1261 - Would provide the profits from foreclosure sales to go to the property owner instead of the county. NDACo provided testimony illustrating how this would be complicated. "Counties lose money on most tax foreclosures. Excess proceeds help offset the costs incurred by counties for insuring, cleaning, and demolishing properties that owners have abandoned.   North Dakota county auditors have expressed concern that it will be a challenge to determine who should be paid the excess proceeds in instances where the owner on record has died; where there are judgments, liens, or mortgages on the property; if the owner is a partnership or corporation; or when the owner of record cannot be found," explained NDACo Research Analyst Linda Svihovic. 
1390 - Would freeze increases in property taxes "What pay in dollars last year, would be what you pay this year. If a taxing jurisdiction wants to raise taxes, it will need to be voted on by the people," said bill sponsor Representative Mike Schatz.
Traynor questioned the need for this bill, citing a report provided during the interim that revealed 47 of the 53 counties have lowered property taxes in at least one of the last two years and 13 counties have lowered in both. "County officials believe this would result in no property tax decreases - ever," said Traynor. "As an elected official could not know if the next year, or the year after, would involve a snow emergency, a flood, or a protest, it would only be prudent to never lower taxes to ensure that any potential need three, five, or fifteen years down the road could be met and the county board had not jeopardized their citizens."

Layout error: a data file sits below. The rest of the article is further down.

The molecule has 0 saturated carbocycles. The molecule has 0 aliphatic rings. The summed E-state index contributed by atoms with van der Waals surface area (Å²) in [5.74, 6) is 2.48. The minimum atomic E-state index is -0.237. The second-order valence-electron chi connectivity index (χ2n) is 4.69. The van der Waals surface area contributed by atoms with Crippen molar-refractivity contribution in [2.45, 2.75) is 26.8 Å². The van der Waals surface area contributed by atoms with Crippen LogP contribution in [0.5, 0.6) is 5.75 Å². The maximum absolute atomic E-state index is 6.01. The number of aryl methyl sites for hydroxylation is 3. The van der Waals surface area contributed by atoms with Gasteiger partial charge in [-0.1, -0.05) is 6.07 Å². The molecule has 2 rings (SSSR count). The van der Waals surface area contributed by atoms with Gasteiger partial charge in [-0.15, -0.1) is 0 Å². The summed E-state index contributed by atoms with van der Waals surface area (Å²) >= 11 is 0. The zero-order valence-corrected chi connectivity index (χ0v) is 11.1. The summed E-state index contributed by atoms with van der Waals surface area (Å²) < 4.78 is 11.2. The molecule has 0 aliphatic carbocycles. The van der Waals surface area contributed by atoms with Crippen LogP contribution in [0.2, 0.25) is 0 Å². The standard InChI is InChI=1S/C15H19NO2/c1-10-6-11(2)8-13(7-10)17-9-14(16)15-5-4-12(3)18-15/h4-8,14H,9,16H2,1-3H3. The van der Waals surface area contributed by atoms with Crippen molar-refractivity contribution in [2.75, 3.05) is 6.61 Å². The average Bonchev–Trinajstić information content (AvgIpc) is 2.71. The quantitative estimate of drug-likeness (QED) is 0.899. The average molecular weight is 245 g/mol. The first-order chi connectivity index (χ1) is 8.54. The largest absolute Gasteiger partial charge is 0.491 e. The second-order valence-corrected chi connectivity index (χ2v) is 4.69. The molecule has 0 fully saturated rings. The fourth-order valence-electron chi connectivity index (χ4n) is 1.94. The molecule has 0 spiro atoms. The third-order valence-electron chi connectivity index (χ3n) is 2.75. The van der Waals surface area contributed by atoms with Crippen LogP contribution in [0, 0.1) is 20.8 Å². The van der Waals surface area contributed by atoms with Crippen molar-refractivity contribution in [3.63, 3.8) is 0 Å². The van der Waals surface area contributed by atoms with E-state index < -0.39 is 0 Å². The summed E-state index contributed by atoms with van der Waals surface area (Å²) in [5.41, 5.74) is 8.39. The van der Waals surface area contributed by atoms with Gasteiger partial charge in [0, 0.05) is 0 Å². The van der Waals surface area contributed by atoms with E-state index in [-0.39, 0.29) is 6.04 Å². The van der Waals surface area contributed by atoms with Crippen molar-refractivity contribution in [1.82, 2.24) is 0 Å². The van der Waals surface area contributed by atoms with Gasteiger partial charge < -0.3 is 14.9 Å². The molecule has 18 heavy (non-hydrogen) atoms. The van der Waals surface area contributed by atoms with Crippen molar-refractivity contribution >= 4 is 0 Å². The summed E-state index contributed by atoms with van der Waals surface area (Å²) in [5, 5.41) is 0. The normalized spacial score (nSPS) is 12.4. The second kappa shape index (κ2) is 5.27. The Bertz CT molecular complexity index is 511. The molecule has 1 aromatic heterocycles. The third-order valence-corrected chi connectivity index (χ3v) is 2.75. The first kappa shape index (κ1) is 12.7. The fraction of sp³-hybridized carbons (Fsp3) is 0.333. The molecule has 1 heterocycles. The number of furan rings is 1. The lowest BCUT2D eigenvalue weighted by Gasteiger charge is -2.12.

1487 - Proposes a property tax freeze for seniors living in a home. The freeze would apply against property taxes levied on the first $400,000 of true and full value of a primary residence. NDACo testified in opposition of this bill, stressing how this would shift taxes to other property taxpayers. 

The House Finance and Tax Committee met later Monday to discuss and vote on the bills. They gave HB 1182, HB 1221, HB 1261 and HB 1390 Do Not Pass recommendations. They did not take action on HB 1487. 

  

Sunday, January 20, 2019

Recap of Gun and Marijuana Issues


Firearms and marijuana issues were heavy late last week at the Capitol. 
On the marijuana side many of the bills were attempts to either expand the types of conditions allowable for medical MJ (HB 1272) or provide the ability to grow your own plants (SB 2134). Most of the MJ bills received opposition because they would interfere with the State’s medical MJ program or they were too broad. (SB 2134 allowed everyone to grow 9 plants).

Thursday, the House Natural Resources committee took up 11 different gun bills. The bills ranged from specifically allowing bump stocks (HB 1308 & 1326 ) to allowing anyone to carry in a public building which include courthouses (HB 1325). There was also a bill making it an A misdemeanor if you do not sell a gun to someone who wants to buy one. (HB 1160) These bills brought out a lot of passion. We may see many of the issues blended into one a single bill and defeat those ideas that brought out the most opposition. The arguments on many of the bills were the balancing of property rights vs the 2nd amendment. The lobbyists from the business community objected on the principal that they should be able to sell or not sell or decide if they want armed folks in their business.